Macroeconomics

At the origin of the current market environment lie fears relating to Chinese growth and the potential contagion effects on the rest of the world. We have argued that such effects on the developed world should be rather muted. However, a reading of most leading indicators for September, which by and large were disappointing, could lead one to conclude otherwise. The US ISM manufacturing index fell further to 50.2 from 51.1 in August. Non-farm payrolls rose by only 142,000 against expectations of about 200,000. In addition, August payroll figures were revised down to merely 136,000. The US unemployment rate remained, however, at 5.1%. The Markit European composite PMI was also down, falling to 53.6 from 54.3 in August. While the decline disappointed, the absolute level still points towards robust growth figures in the coming quarters. An-other positive forward-looking indicator was that European order books improved further. The Chinese Caixin manufacturing PMI fell slightly to 47.2 from 47.3 in August and thus remains in the contraction zone below a level of 50. This also holds true for the Swiss PMI, which fell back to 49.5 from 52.2 in August. The Swiss PMI however, tends to be very volatile and we should try to identify the overall PMI trend, which seems to be slightly up. Given continued Swiss franc strength, the outlook remains bleak, in our view.

Outlook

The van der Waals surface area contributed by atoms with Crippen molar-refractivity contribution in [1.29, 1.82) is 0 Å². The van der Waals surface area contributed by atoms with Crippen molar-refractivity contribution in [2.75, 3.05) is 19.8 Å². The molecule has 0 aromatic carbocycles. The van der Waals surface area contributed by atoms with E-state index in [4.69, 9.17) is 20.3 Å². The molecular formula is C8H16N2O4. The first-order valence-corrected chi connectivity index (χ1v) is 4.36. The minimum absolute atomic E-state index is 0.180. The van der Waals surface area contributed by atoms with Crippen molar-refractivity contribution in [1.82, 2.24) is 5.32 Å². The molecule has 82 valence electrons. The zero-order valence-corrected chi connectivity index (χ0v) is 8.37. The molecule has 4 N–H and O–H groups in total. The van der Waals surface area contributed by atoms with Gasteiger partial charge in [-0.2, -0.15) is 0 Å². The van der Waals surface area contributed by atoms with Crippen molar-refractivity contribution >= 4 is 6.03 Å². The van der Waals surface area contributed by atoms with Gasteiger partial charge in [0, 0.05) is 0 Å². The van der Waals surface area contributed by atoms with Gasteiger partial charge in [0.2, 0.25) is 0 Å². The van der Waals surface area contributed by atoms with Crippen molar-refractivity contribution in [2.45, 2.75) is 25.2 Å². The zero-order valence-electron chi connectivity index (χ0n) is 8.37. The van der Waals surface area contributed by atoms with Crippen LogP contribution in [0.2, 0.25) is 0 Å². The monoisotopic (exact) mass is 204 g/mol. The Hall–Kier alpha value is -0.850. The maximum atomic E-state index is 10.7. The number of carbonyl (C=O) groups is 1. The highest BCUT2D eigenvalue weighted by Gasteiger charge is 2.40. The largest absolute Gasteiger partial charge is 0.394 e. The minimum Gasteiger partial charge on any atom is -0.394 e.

We conclude that the most pronounced deterioration of leading indicators has occurred in the US and China. Unfortunately, precisely those economies are supposed to be the growth engines for the world economy. As a result, we do see heightened recession risks. Furthermore, deflationary forces still persist, a fact reflected not least in falling inflation expectations, apparent, for example, in break-even inflation rates (see Fig. 9). Deflation fears are being further fueled by persistently falling commodity prices. While acknowledging recession risks, our main sce-nario remains a slow growth recovery. We believe that a hard landing in China can be avoided since the Chinese services sector is growing healthily and accounts for almost half of Chinese GDP. Also, lower commodity prices are a net positive for China, as they are for most developed economies. The weakness of the US economy in the third quarter comes as a surprise but may partly be explained by the significant strengthening of the USD. In our view, the US economy should be able to overcome this weakness and continue to grow going forward. It also looks as if the slow European recovery path will prove to be sustainable. What does this mean for markets? Equities are in a bull market, which has lasted for six years now. We see the recent market moves as a correction and not as a turning point leading into a bear market. Despite this, the bull market has certainly matured and we expect lower equity market returns as a result. Based on our macro outlook, we expect that the Fed might possibly hike rates as early as December but is more likely to do so in the first half of 2016. In the meantime, the USD may not move much vis-à-vis the EUR. A Fed rate hike or alternatively a further acceleration of ECB’s QE program is, however, likely to trigger another appreciation of the USD. Similarly, US government bond yields may stay low for some time but the risk is certainly to the upside. A Fed rate hike is, in our view, likely to trigger a repricing of the USD yield curve. In our opinion gold is in a structural bear market, and when rates eventually start to rise gold is likely to experience another down leg. Based on valuations, we like non-commodity-producing emerging markets and see some value in high-yield bonds after the recent sell-off. Among equities we favor Europe and Japan.